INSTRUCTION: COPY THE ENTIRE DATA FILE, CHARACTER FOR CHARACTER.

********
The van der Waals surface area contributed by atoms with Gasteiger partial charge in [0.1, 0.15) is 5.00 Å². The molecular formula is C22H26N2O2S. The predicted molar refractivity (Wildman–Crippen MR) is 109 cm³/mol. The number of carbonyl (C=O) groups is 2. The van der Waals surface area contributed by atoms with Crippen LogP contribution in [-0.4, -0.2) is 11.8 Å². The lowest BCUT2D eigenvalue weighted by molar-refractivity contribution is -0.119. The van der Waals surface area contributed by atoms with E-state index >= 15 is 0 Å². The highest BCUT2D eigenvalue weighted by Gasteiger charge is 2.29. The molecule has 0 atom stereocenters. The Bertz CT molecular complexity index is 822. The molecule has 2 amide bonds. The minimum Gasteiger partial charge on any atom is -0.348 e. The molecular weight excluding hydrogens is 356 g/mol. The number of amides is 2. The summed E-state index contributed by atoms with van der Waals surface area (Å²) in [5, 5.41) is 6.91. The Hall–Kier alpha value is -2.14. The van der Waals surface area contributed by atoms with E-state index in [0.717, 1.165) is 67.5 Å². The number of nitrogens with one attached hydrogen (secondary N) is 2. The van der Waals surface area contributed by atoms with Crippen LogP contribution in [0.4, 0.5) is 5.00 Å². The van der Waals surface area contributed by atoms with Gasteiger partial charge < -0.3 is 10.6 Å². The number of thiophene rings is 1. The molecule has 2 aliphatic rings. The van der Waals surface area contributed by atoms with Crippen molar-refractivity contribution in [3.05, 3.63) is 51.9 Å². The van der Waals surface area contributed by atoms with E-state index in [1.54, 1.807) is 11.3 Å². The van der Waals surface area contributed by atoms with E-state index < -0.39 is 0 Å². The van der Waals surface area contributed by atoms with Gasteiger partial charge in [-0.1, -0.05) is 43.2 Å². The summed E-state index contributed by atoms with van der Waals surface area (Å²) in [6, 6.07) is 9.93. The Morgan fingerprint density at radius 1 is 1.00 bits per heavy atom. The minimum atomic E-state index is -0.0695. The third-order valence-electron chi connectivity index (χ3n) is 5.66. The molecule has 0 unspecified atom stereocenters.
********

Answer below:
The van der Waals surface area contributed by atoms with Gasteiger partial charge in [0.1, 0.15) is 5.00 Å². The molecular formula is C22H26N2O2S. The predicted molar refractivity (Wildman–Crippen MR) is 109 cm³/mol. The number of carbonyl (C=O) groups is 2. The van der Waals surface area contributed by atoms with Crippen LogP contribution in [-0.4, -0.2) is 11.8 Å². The lowest BCUT2D eigenvalue weighted by molar-refractivity contribution is -0.119. The van der Waals surface area contributed by atoms with E-state index >= 15 is 0 Å². The highest BCUT2D eigenvalue weighted by Gasteiger charge is 2.29. The molecule has 0 atom stereocenters. The Bertz CT molecular complexity index is 822. The molecule has 2 amide bonds. The minimum Gasteiger partial charge on any atom is -0.348 e. The molecular weight excluding hydrogens is 356 g/mol. The number of amides is 2. The summed E-state index contributed by atoms with van der Waals surface area (Å²) in [5, 5.41) is 6.91. The Hall–Kier alpha value is -2.14. The van der Waals surface area contributed by atoms with E-state index in [0.717, 1.165) is 67.5 Å². The number of nitrogens with one attached hydrogen (secondary N) is 2. The van der Waals surface area contributed by atoms with Crippen LogP contribution in [0.4, 0.5) is 5.00 Å². The van der Waals surface area contributed by atoms with Gasteiger partial charge < -0.3 is 10.6 Å². The number of thiophene rings is 1. The molecule has 2 aliphatic rings. The van der Waals surface area contributed by atoms with Crippen molar-refractivity contribution in [3.05, 3.63) is 51.9 Å². The van der Waals surface area contributed by atoms with E-state index in [1.54, 1.807) is 11.3 Å². The van der Waals surface area contributed by atoms with E-state index < -0.39 is 0 Å². The van der Waals surface area contributed by atoms with Gasteiger partial charge in [-0.1, -0.05) is 43.2 Å². The summed E-state index contributed by atoms with van der Waals surface area (Å²) in [6, 6.07) is 9.93. The Morgan fingerprint density at radius 1 is 1.00 bits per heavy atom. The minimum atomic E-state index is -0.0695. The third-order valence-electron chi connectivity index (χ3n) is 5.66. The molecule has 0 unspecified atom stereocenters.